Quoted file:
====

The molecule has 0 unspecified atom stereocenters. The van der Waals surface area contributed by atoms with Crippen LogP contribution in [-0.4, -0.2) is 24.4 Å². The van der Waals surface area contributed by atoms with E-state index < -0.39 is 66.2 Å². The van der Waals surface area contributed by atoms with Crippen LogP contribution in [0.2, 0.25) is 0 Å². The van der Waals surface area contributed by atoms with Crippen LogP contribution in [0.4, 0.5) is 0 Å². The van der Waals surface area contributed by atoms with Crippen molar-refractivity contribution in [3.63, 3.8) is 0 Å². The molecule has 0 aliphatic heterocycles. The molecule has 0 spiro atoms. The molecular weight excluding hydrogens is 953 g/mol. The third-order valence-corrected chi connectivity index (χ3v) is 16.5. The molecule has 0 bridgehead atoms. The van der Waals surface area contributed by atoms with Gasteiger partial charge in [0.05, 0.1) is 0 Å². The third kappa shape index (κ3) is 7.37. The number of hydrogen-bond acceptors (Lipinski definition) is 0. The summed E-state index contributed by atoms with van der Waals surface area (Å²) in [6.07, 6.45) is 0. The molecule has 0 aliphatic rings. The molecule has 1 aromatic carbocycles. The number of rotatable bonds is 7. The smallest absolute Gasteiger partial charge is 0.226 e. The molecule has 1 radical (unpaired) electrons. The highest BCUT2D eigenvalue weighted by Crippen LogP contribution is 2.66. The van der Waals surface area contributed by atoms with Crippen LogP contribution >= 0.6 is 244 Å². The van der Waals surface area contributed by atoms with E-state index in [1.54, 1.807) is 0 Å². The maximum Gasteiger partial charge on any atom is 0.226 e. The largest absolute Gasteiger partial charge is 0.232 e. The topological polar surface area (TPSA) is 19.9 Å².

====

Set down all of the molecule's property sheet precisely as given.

The molecule has 0 unspecified atom stereocenters. The van der Waals surface area contributed by atoms with Crippen LogP contribution in [-0.4, -0.2) is 24.4 Å². The van der Waals surface area contributed by atoms with E-state index < -0.39 is 66.2 Å². The van der Waals surface area contributed by atoms with Crippen LogP contribution in [0.2, 0.25) is 0 Å². The van der Waals surface area contributed by atoms with Crippen LogP contribution in [0.4, 0.5) is 0 Å². The van der Waals surface area contributed by atoms with Crippen molar-refractivity contribution in [3.63, 3.8) is 0 Å². The molecule has 0 aliphatic heterocycles. The molecule has 0 spiro atoms. The molecular weight excluding hydrogens is 953 g/mol. The third-order valence-corrected chi connectivity index (χ3v) is 16.5. The molecule has 0 bridgehead atoms. The van der Waals surface area contributed by atoms with Gasteiger partial charge in [0.05, 0.1) is 0 Å². The third kappa shape index (κ3) is 7.37. The number of hydrogen-bond acceptors (Lipinski definition) is 0. The summed E-state index contributed by atoms with van der Waals surface area (Å²) in [6.07, 6.45) is 0. The molecule has 0 aliphatic rings. The molecule has 1 aromatic carbocycles. The number of rotatable bonds is 7. The smallest absolute Gasteiger partial charge is 0.226 e. The molecule has 1 radical (unpaired) electrons. The highest BCUT2D eigenvalue weighted by Crippen LogP contribution is 2.66. The van der Waals surface area contributed by atoms with Crippen LogP contribution >= 0.6 is 244 Å². The van der Waals surface area contributed by atoms with E-state index in [1.54, 1.807) is 0 Å². The maximum Gasteiger partial charge on any atom is 0.226 e. The largest absolute Gasteiger partial charge is 0.232 e. The topological polar surface area (TPSA) is 19.9 Å².